Metal Halide (MH) bulbs are nice because they usually have a more even spectral output than that of fluorescent lights and LEDs. They also produce a fair amount of IR and UV light which can also be good for plants. Downsides are they produce quite a bit of heat, use more energy, and can burn out more quickly than most of the other technologies listed here. These negatives may not be so bad though considering how large of a grow space MH bulbs can cover while still maintaining adequate light levels for plants.

 

iPower 400w Metal Halide

Spectral Distribution Curve

iPower MH SDC

PPFD

Unavailable

Notes: This bulb has a nice wide spectrum but may benefit from some supplemental red light. A high pressure sodium bulb could help with this but will also increase the amount of heat being generated. This could be a good or bad thing though depending on a plant’s temperature requirements. An alternative might be some red LEDs.

Lumens: 36,000

Kelvin: 6000K

CRI: Unavailable

Watts: 400


iPower 600W Metal Halide

Spectral Distribution Curve

iPower MH SDC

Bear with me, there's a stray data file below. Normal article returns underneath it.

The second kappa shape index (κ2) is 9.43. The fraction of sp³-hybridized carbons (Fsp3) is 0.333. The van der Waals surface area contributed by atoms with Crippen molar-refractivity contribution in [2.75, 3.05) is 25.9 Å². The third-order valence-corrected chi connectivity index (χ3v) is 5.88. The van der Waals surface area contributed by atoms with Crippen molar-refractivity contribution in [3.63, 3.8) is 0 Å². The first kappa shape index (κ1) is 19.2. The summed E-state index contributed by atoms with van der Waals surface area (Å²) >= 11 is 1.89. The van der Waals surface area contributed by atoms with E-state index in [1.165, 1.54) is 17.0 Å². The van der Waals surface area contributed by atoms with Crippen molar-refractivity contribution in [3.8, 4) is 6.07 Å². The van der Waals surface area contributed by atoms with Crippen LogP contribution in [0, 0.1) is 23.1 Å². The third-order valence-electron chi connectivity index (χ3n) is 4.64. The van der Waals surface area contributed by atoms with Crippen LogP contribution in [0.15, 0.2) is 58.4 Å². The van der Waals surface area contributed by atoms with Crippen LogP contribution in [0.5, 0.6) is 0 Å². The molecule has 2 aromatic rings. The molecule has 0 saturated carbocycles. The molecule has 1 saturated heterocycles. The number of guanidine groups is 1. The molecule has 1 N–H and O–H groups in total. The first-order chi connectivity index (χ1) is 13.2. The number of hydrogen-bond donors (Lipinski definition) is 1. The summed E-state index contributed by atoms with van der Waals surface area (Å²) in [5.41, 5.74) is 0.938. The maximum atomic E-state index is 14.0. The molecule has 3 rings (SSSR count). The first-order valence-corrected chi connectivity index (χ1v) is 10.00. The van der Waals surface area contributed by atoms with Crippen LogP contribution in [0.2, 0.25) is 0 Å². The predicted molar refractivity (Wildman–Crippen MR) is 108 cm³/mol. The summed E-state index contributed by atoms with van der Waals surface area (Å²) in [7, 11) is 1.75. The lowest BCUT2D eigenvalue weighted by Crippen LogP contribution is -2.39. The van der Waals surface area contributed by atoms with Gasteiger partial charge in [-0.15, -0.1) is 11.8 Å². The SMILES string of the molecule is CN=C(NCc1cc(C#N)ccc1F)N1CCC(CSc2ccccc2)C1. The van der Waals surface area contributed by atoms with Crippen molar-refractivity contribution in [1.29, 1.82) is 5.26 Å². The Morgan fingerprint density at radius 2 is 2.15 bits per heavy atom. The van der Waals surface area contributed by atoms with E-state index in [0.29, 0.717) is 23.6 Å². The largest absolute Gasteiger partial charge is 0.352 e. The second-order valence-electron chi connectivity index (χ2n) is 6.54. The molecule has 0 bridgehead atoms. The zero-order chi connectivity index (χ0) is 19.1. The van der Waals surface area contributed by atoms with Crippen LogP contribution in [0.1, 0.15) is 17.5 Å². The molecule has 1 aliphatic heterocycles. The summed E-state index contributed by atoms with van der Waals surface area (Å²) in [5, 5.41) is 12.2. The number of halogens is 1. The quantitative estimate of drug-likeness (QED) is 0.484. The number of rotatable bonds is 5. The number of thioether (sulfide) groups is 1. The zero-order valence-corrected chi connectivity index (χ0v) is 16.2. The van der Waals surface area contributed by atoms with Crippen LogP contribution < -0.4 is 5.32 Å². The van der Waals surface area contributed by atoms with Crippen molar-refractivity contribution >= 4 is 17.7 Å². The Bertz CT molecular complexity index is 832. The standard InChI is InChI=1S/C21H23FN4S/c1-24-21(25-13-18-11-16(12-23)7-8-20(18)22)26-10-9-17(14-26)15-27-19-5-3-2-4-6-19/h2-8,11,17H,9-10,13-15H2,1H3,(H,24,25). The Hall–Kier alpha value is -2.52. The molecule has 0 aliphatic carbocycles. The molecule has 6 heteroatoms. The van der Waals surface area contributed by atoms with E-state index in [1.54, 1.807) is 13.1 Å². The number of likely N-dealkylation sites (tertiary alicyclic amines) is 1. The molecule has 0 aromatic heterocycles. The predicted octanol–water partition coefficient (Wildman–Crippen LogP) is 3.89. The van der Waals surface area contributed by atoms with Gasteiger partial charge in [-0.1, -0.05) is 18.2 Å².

PPFD

Unavailable

Notes: See notes above.

Lumens: 60,000

Kelvin: 6000K

CRI: Unavailable

Watts: 600

iPower 600W Metal Halide

Spectral Distribution Curve

iPower MH SDC

PPFD

Unavailable

Notes: See notes above.

Lumens: 105,000

Kelvin: 6000K

CRI: Unavailable

Watts: 1000

Protopia Ceramic Metal Halide

Spectral Distribution Curve

Protopia CMH315W4K CMH SDC

PPFD

Unavailable

Notes: This is a very good full spectrum bulb.

Lumens: 33,000

Kelvin: 4200K

CRI: Unavailable

Watts: 315



High Pressure Sodium (HPS) Bulbs

High Pressure Sodium (HPS) bulbs are commonly used to induce flowering in plants or as a supplement if another source lacks light in the red range. HPS bulbs produce a lot of heat which may be good or bad for a particular plant’s needs. They also consume quite a bit of energy but can cover a much larger grow space than most fluorescent and LED lights.